Apple threatened to kick Facebook out of its App Store after a 2019 BBC report detailed how human traffickers were using Facebook to sell victims, according to the Wall Street Journal. The Journal viewed company documents which show that a Facebook investigative team was tracking down a Middle East human trafficking market whose organizers were using Facebook’s services. What appeared to be employment agencies advertised for domestic workers that they could provide against their will, according to the Journal.
Dozens of Facebook documents reviewed by the Wall Street Journal show that Facebook employees have sounded the alarm bells about how its platforms are being used in developing countries, where its user base is huge and growing. Employees reported that human traffickers in the Middle East were using the platforms to offer housekeepers for sale who were presented as forced labor, thank you, without a contract of employment, social protection and passport confiscation.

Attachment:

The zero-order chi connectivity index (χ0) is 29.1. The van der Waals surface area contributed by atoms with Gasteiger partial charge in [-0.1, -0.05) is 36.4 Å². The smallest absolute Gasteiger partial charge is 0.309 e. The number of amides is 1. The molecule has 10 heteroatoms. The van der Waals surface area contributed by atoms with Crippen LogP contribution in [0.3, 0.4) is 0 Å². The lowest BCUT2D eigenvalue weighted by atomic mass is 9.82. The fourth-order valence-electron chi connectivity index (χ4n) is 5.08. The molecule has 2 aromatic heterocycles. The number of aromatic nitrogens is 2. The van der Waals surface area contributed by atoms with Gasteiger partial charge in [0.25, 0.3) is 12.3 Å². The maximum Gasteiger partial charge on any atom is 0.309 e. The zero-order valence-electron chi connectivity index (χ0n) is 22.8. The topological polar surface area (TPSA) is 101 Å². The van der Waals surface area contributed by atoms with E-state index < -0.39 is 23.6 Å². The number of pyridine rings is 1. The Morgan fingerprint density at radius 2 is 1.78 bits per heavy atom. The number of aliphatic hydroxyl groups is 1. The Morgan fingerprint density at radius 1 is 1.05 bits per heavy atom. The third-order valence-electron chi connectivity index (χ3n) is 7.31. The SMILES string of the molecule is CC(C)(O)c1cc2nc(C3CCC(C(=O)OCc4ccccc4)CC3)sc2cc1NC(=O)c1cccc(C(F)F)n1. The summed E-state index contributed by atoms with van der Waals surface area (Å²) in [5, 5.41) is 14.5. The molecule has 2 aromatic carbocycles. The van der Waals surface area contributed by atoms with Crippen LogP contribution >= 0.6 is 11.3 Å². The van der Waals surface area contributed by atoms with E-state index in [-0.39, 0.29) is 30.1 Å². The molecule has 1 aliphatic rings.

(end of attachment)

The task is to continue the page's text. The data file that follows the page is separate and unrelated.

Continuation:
Apple has threatened the social network to withdraw its applications from the App Store so that it undertakes to repress this practice.
Still, an internal memo revealed that Facebook was aware of the practice even before that date: A Facebook researcher wrote in a 2019 report that Facebook was aware of the problem prior to the BBC’s investigation and escalation of Apple? , according to the Journal.
Under the question reads *: Yes. Throughout 2018 and the first half of 2019, we conducted the global understanding exercise to fully understand how domestic servitude does not manifest on our platform throughout its lifecycle *: recruitment, facilitation and operation.
Time and time again, the documents show, Facebook researchers have identified the platform’s adverse effects. time and time again, despite congress hearings, its own engagements and numerous media presentations, society has failed to correct them. The documents offer perhaps the clearest picture to date of the extent of awareness of Facebook’s issues within the company, down to the CEO himself.
Reading internal documents, Facebook employees warned that armed groups in Ethiopia were using the site to incite violence against ethnic minorities. They sent their bosses warnings about the use of platforms for organ sales, pornography and government action against political dissent. The documents also showed the company’s response, which in many cases is inadequate or non-existent. A Facebook spokesperson said the company has deployed global teams, local partnerships and third-party fact checkers to keep users safe.